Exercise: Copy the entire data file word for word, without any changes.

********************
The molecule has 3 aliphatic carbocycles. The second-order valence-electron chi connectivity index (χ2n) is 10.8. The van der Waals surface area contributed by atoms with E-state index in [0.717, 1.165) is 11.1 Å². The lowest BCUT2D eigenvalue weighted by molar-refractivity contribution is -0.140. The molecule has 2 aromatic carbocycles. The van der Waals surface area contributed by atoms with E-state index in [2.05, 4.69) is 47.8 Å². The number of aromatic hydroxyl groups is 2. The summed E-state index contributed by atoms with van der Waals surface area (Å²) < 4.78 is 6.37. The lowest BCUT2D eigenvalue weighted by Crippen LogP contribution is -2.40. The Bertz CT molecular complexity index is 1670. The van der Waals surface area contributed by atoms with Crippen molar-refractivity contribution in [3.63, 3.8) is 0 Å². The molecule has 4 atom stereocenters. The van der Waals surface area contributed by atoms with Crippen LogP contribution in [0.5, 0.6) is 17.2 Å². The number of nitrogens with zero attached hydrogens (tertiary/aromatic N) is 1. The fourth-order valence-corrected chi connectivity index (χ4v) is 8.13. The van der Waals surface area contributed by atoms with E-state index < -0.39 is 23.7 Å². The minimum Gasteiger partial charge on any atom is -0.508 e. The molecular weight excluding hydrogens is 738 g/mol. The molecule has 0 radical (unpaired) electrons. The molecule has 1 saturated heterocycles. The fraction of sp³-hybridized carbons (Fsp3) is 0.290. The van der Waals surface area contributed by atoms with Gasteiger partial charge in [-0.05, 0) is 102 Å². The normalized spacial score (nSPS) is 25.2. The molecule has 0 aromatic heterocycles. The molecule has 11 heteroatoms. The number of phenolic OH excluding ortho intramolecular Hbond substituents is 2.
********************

The molecule has 3 aliphatic carbocycles. The second-order valence-electron chi connectivity index (χ2n) is 10.8. The van der Waals surface area contributed by atoms with E-state index in [0.717, 1.165) is 11.1 Å². The lowest BCUT2D eigenvalue weighted by molar-refractivity contribution is -0.140. The molecule has 2 aromatic carbocycles. The van der Waals surface area contributed by atoms with E-state index in [2.05, 4.69) is 47.8 Å². The number of aromatic hydroxyl groups is 2. The summed E-state index contributed by atoms with van der Waals surface area (Å²) < 4.78 is 6.37. The lowest BCUT2D eigenvalue weighted by Crippen LogP contribution is -2.40. The Bertz CT molecular complexity index is 1670. The van der Waals surface area contributed by atoms with Crippen molar-refractivity contribution in [3.63, 3.8) is 0 Å². The molecule has 4 atom stereocenters. The van der Waals surface area contributed by atoms with Crippen LogP contribution in [0.5, 0.6) is 17.2 Å². The number of nitrogens with zero attached hydrogens (tertiary/aromatic N) is 1. The fourth-order valence-corrected chi connectivity index (χ4v) is 8.13. The van der Waals surface area contributed by atoms with E-state index < -0.39 is 23.7 Å². The minimum Gasteiger partial charge on any atom is -0.508 e. The molecular weight excluding hydrogens is 738 g/mol. The molecule has 0 radical (unpaired) electrons. The molecule has 1 saturated heterocycles. The fraction of sp³-hybridized carbons (Fsp3) is 0.290. The van der Waals surface area contributed by atoms with Gasteiger partial charge in [-0.05, 0) is 102 Å². The normalized spacial score (nSPS) is 25.2. The molecule has 0 aromatic heterocycles. The molecule has 11 heteroatoms. The number of phenolic OH excluding ortho intramolecular Hbond substituents is 2.